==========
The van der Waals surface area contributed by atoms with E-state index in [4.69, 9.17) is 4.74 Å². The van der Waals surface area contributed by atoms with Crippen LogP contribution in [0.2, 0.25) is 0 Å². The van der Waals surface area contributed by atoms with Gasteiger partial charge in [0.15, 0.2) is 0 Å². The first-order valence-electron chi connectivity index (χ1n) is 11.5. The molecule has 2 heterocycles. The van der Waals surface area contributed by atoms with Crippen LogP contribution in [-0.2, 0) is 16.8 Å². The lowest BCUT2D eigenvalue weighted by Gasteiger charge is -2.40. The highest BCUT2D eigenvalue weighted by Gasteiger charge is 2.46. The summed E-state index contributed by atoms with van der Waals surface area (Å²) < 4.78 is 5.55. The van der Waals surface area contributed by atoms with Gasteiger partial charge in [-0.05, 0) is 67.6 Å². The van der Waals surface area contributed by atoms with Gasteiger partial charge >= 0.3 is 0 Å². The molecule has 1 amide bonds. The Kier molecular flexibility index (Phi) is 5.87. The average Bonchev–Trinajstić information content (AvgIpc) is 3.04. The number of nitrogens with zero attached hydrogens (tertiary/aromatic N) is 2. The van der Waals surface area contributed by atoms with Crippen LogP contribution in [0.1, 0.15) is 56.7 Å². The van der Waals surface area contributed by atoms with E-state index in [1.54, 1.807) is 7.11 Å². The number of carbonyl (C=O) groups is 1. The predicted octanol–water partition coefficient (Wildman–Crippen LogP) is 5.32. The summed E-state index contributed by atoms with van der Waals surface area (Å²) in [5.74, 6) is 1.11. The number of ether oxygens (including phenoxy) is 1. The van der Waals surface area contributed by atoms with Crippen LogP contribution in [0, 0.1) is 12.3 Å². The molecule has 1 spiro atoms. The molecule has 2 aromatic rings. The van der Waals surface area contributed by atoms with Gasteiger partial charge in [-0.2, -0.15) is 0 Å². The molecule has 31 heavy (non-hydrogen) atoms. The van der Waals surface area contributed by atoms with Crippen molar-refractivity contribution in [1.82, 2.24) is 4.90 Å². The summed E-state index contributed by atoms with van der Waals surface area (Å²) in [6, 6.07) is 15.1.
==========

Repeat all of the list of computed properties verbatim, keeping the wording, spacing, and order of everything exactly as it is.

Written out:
The van der Waals surface area contributed by atoms with E-state index in [4.69, 9.17) is 4.74 Å². The van der Waals surface area contributed by atoms with Crippen LogP contribution in [0.2, 0.25) is 0 Å². The van der Waals surface area contributed by atoms with Gasteiger partial charge in [0.15, 0.2) is 0 Å². The first-order valence-electron chi connectivity index (χ1n) is 11.5. The molecule has 2 heterocycles. The van der Waals surface area contributed by atoms with Crippen LogP contribution in [-0.2, 0) is 16.8 Å². The lowest BCUT2D eigenvalue weighted by Gasteiger charge is -2.40. The highest BCUT2D eigenvalue weighted by Gasteiger charge is 2.46. The summed E-state index contributed by atoms with van der Waals surface area (Å²) < 4.78 is 5.55. The van der Waals surface area contributed by atoms with Gasteiger partial charge in [-0.05, 0) is 67.6 Å². The van der Waals surface area contributed by atoms with Gasteiger partial charge >= 0.3 is 0 Å². The molecule has 1 amide bonds. The Kier molecular flexibility index (Phi) is 5.87. The average Bonchev–Trinajstić information content (AvgIpc) is 3.04. The number of nitrogens with zero attached hydrogens (tertiary/aromatic N) is 2. The van der Waals surface area contributed by atoms with Crippen LogP contribution in [0.1, 0.15) is 56.7 Å². The van der Waals surface area contributed by atoms with E-state index in [1.54, 1.807) is 7.11 Å². The number of carbonyl (C=O) groups is 1. The predicted octanol–water partition coefficient (Wildman–Crippen LogP) is 5.32. The summed E-state index contributed by atoms with van der Waals surface area (Å²) in [5.74, 6) is 1.11. The number of ether oxygens (including phenoxy) is 1. The van der Waals surface area contributed by atoms with Crippen LogP contribution in [0, 0.1) is 12.3 Å². The molecule has 1 spiro atoms. The molecule has 2 aromatic rings. The van der Waals surface area contributed by atoms with Gasteiger partial charge in [-0.2, -0.15) is 0 Å². The molecule has 31 heavy (non-hydrogen) atoms. The van der Waals surface area contributed by atoms with Crippen molar-refractivity contribution in [1.82, 2.24) is 4.90 Å². The summed E-state index contributed by atoms with van der Waals surface area (Å²) in [6, 6.07) is 15.1.